As a printmaker, Tarsia is part of a tradition of artists who acknowledge that their plates—the pieces of metal, plastic, wood and linoleum that they print from—are the true objects of their affection. Covered with marks, lines, and subtle traces of color, printing plates are often as interesting as the images pulled from them. Each plate is visually complex, offering a fully active and engaged surface that, once transformed into sculpture, reveals both the artist’s obsessive process and the beauty that motivates her to continue. As an environmentalist, Tarsia sees the irony of using plastic and paper to create images that celebrate the beauty of the natural world. “It reflects our society,” she says of the work. “Plastic is everywhere.” The success of her artistic career in Canada was celebrated in June 2007 when she was inducted into the Royal Academy of Arts.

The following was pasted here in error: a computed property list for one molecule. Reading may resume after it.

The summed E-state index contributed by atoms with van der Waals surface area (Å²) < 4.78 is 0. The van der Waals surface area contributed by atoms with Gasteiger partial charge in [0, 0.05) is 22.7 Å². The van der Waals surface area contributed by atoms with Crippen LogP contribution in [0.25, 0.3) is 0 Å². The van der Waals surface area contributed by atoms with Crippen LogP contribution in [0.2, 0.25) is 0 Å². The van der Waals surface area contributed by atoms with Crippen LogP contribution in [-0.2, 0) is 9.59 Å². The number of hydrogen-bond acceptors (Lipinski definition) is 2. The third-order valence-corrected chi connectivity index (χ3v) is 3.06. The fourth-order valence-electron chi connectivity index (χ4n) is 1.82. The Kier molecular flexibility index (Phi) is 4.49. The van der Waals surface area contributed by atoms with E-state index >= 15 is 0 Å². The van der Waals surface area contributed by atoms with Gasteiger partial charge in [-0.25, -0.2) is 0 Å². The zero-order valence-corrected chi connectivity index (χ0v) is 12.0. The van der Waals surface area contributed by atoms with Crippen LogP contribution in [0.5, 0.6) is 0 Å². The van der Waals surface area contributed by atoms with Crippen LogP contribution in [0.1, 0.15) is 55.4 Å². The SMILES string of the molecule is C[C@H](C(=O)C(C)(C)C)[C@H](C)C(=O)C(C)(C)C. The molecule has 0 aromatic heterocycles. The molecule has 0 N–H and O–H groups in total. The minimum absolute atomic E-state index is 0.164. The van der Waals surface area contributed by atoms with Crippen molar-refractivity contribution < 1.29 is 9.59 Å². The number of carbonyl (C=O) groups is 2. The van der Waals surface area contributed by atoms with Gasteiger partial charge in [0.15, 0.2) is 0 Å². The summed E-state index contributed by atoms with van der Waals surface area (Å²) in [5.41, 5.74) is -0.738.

The success of her passion for garden design was celebrated in the January 2008 issue of Manitoba Gardner. Thus, it is fitting that the Museum galleries will resemble the blaze of color and the plant complexity of a summer garden, just as her own Winnipeg garden in known far and wide for both its brilliant color and the plethora of plants that are only supposed to flourish much further south.